Crisis underground: We're overharvesting water

Question: Since the year 1900, how many liters of water have been sucked from the world's underground aquifers

No water, no food... (photo by William Laurance)

No water, no food... (photo by William Laurance)

Answer: 4500 trillion.  That's 4500 cubic kilometers.  And we're currently draining away another 1000 cubic kilometers every year.

Why is this important?  Because in many parts of the world, agriculture and other human uses rely crucially on underground water supplies.

And in much of the world, we're exhausting those supplies.  This is becoming a crisis in many arid and semi-arid regions, where centuries of accumulated water are being quickly used up.

China, India, and the U.S. are the biggest over-consumers.  The worst-affected areas include the western U.S., Mexico, the northwestern Sahara, the Indus Basin, and the North China Plain.

What are the implications?  Among other things, higher food prices

As the human populace continues to climb, that will have an impact on us all. 

Water is a big concern today.  It'll be an even bigger worry tomorrow.

Is intensifying agriculture good or bad for nature?

It's a conundrum... should we intensify farming to get more food per acre, and thereby hope to spare wild lands for nature?  Or should we focus on extensive 'wildlife-friendly' farming that's less productive per acre but not so hard on biodiversity?

Do we want to turbocharge farming or make it wildlife-friendly?

Do we want to turbocharge farming or make it wildlife-friendly?

However, we might feel about this debate, many agronomists believe that intensifying agriculture is the only realistic way we're going to feed up to 11 billion people this century. 

In a new essay in Yale Environment 360, ALERT director Bill Laurance summarizes some of the pithy realities and tough choices ahead, especially for the tropics. 

The tropics are likely to be the epicenter of future agricultural expansion, because that's where crops grow the fastest, where land is the cheapest, and where human populations and food demand are increasing the fastest.

Of course, the tropics are also the epicenter of biodiversity--of life on Earth. 

Save a little land for me...

Save a little land for me...

The 21st century is going to bring truly remarkable changes.  The pressing question is: can we feed billions more people while also protecting the natural world?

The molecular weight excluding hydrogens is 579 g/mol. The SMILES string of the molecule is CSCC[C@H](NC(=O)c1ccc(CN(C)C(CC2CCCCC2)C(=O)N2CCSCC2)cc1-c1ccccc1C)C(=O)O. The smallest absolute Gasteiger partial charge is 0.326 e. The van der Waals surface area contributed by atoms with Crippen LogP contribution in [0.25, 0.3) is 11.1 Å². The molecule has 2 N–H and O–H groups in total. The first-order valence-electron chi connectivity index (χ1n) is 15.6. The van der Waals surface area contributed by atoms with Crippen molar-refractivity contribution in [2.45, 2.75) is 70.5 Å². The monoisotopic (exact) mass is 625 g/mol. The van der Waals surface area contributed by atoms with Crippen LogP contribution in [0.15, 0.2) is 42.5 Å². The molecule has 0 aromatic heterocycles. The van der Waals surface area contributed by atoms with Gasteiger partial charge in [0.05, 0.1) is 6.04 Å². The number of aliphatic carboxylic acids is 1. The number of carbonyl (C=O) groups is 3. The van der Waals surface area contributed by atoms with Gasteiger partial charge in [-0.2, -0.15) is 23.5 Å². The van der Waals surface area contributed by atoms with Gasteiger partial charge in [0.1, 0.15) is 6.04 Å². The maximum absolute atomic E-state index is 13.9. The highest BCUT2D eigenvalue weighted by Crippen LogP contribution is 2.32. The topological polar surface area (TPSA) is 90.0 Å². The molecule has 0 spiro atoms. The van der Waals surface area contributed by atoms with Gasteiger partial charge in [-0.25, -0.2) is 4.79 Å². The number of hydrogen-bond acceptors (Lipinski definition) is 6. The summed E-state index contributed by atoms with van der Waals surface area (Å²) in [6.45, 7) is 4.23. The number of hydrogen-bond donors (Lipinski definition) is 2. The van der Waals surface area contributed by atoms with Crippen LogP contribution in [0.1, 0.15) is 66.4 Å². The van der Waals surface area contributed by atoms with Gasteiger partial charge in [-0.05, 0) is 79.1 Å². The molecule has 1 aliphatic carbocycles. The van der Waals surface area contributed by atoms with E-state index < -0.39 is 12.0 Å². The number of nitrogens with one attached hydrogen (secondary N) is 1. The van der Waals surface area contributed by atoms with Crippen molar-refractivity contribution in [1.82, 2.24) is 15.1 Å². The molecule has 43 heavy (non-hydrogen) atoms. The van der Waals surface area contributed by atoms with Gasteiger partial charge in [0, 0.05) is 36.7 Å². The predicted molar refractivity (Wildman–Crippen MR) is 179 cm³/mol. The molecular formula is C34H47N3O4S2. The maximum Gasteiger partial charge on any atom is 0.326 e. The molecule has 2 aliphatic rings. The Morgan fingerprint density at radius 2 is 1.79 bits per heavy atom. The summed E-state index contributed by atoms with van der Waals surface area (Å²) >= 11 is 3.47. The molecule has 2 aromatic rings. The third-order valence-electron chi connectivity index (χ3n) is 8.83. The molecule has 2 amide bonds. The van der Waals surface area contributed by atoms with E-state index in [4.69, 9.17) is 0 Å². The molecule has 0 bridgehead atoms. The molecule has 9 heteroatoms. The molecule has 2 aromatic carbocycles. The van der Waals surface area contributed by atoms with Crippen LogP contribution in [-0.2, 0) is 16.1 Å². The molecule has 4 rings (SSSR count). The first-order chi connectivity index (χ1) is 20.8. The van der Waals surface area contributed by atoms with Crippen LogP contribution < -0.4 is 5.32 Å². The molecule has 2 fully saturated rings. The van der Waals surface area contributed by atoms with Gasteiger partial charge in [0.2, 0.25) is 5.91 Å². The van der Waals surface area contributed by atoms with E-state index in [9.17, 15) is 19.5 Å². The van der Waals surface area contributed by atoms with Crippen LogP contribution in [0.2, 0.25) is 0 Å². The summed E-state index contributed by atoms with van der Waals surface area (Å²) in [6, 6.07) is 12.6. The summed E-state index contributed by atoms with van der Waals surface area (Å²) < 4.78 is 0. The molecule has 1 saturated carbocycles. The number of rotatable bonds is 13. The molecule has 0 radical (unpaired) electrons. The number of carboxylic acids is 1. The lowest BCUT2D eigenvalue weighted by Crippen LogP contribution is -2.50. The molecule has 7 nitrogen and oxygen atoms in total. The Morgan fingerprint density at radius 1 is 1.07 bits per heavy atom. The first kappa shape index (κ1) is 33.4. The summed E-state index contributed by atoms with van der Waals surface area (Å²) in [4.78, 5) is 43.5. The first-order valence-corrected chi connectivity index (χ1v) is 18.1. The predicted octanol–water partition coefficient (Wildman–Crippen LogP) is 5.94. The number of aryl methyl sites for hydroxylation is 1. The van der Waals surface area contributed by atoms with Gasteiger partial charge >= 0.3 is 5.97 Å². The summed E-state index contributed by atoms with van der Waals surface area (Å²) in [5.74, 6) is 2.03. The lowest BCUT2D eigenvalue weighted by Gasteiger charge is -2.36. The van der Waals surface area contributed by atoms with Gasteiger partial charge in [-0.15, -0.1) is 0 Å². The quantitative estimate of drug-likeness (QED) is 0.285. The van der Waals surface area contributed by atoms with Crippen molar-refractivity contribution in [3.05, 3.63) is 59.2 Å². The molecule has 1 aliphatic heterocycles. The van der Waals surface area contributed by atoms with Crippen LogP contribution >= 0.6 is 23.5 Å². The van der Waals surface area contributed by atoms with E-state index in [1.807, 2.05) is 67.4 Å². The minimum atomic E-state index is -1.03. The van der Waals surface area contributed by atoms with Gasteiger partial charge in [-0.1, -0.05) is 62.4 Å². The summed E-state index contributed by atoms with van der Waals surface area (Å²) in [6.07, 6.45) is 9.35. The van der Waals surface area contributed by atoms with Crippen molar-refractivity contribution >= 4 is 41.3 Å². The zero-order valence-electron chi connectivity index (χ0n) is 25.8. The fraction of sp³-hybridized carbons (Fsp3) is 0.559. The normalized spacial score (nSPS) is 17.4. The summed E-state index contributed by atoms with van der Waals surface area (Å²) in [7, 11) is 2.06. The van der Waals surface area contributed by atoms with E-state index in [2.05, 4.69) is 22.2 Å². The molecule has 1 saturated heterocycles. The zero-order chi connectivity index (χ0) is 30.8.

Will we run out of food?

It's the year 2050.  Earth's population has just passed 9.5 billion and it's still climbing.  Africa's population has quadrupled, and global food demand is now twice what it was in 2014. 

Will there be enough food for everyone?

Food for today, but what about tomorrow? (photo by William Laurance)

Food for today, but what about tomorrow? (photo by William Laurance)

As daunting as it sounds, that is the reality we'll soon be facing, according to demographers and food-security experts.  And it gets worse.

To feed our burgeoning populace, we'll need to turbocharge agriculture--transforming vast areas of relatively unproductive smallholder farms to bigger, more efficient, industrial-style farms.

But modern farms demand a great deal of energy, and energy prices will surely rise in future.  As energy prices go up, food prices will go up.

Worldwide, billions of people already devote much of their income to food.  What will happen if food prices rise sharply--perhaps doubling?

That's the focus of an essay by ALERT director Bill Laurance, which just appeared in Ensia Magazine

Entitled "Food + Energy = Crisis?", it asks tough questions about the future--and has two urgent implications for how we manage our world today.

Why are we so afraid to talk about human population?

When it comes to the environment, human population is the 900-pound gorilla in the corner.  I know this from first hand--I once got into hot water for a New Scientist piece that slammed conservatives in the U.S. for failing to support family planning.

People are great, but enough already... (photo by William Laurance)

People are great, but enough already... (photo by William Laurance)

Now, in a provocative essay, Jonathan Porritt asks why is nearly everyone--including most leading environmental groups--so reticent to talk about population?

It's a good question.  According to the U.N. Population Division, Earth's population is projected to peak at nearly 11 billion people this century. 

Africa will have 400% more mouths to feed, according to the U.N.  Nigeria--already teetering on the edge of social and economic chaos--will have five times its present population.

These are incredible figures, and they underscore momentous challenges ahead--for global food security, social welfare, immigration and national security issues, and of course the environment.

The challenge is growing.  According to a recent analysis by Leontine Alkema and colleagues, by 2015 nearly a billion women will need contraception or will have an unmet need for contraception.  This number is rapidly increasing, especially in developing nations.

Demographers like Alkema keep saying the same thing: One of the smartest long-term investments we can make today is in family-planning and contraception, especially where population growth is fastest and most likely to be destabilizing in the long term.  A good place to start is Africa.

We need a lot more talk--and action--on population.

-Bill Laurance